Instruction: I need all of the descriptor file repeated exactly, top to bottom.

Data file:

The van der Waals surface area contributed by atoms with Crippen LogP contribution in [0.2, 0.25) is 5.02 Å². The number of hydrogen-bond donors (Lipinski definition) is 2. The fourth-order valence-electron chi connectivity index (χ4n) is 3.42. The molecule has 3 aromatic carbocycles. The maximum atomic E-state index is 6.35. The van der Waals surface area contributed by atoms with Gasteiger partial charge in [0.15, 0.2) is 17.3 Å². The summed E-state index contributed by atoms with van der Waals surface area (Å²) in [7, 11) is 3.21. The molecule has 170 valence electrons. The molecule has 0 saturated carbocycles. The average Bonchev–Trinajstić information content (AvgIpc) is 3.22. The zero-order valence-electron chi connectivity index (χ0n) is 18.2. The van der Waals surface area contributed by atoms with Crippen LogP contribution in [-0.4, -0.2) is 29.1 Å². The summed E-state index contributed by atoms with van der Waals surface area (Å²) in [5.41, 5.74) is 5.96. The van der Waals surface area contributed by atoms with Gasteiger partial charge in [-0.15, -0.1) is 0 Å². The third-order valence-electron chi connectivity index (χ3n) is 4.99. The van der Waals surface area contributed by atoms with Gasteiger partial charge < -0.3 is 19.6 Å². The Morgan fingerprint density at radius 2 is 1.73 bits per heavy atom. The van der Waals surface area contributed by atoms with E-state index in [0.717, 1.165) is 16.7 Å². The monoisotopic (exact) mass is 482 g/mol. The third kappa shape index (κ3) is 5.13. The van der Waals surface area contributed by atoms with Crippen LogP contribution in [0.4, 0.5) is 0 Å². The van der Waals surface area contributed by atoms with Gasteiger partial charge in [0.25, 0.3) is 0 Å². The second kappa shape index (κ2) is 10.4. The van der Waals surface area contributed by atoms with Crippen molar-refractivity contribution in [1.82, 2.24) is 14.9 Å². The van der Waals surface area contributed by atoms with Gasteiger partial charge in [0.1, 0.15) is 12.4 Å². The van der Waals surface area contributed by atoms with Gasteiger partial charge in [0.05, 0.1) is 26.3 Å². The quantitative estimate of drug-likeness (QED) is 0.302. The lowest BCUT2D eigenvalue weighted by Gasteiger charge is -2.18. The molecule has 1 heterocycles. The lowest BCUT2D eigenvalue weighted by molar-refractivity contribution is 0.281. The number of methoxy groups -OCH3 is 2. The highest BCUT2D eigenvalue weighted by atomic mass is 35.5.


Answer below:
The van der Waals surface area contributed by atoms with Crippen LogP contribution in [0.2, 0.25) is 5.02 Å². The number of hydrogen-bond donors (Lipinski definition) is 2. The fourth-order valence-electron chi connectivity index (χ4n) is 3.42. The molecule has 3 aromatic carbocycles. The maximum atomic E-state index is 6.35. The van der Waals surface area contributed by atoms with Gasteiger partial charge in [0.15, 0.2) is 17.3 Å². The summed E-state index contributed by atoms with van der Waals surface area (Å²) in [7, 11) is 3.21. The molecule has 170 valence electrons. The molecule has 0 saturated carbocycles. The average Bonchev–Trinajstić information content (AvgIpc) is 3.22. The zero-order valence-electron chi connectivity index (χ0n) is 18.2. The van der Waals surface area contributed by atoms with Crippen LogP contribution in [-0.4, -0.2) is 29.1 Å². The summed E-state index contributed by atoms with van der Waals surface area (Å²) in [5.41, 5.74) is 5.96. The van der Waals surface area contributed by atoms with Gasteiger partial charge in [-0.15, -0.1) is 0 Å². The third-order valence-electron chi connectivity index (χ3n) is 4.99. The van der Waals surface area contributed by atoms with Gasteiger partial charge < -0.3 is 19.6 Å². The Morgan fingerprint density at radius 2 is 1.73 bits per heavy atom. The van der Waals surface area contributed by atoms with E-state index in [0.717, 1.165) is 16.7 Å². The monoisotopic (exact) mass is 482 g/mol. The third kappa shape index (κ3) is 5.13. The van der Waals surface area contributed by atoms with Crippen LogP contribution in [0.4, 0.5) is 0 Å². The van der Waals surface area contributed by atoms with Gasteiger partial charge in [0.25, 0.3) is 0 Å². The second kappa shape index (κ2) is 10.4. The van der Waals surface area contributed by atoms with Crippen molar-refractivity contribution in [1.82, 2.24) is 14.9 Å². The van der Waals surface area contributed by atoms with Gasteiger partial charge in [0.1, 0.15) is 12.4 Å². The van der Waals surface area contributed by atoms with Gasteiger partial charge in [0.05, 0.1) is 26.3 Å². The quantitative estimate of drug-likeness (QED) is 0.302. The lowest BCUT2D eigenvalue weighted by Gasteiger charge is -2.18. The molecule has 1 heterocycles. The lowest BCUT2D eigenvalue weighted by molar-refractivity contribution is 0.281. The number of methoxy groups -OCH3 is 2. The highest BCUT2D eigenvalue weighted by atomic mass is 35.5.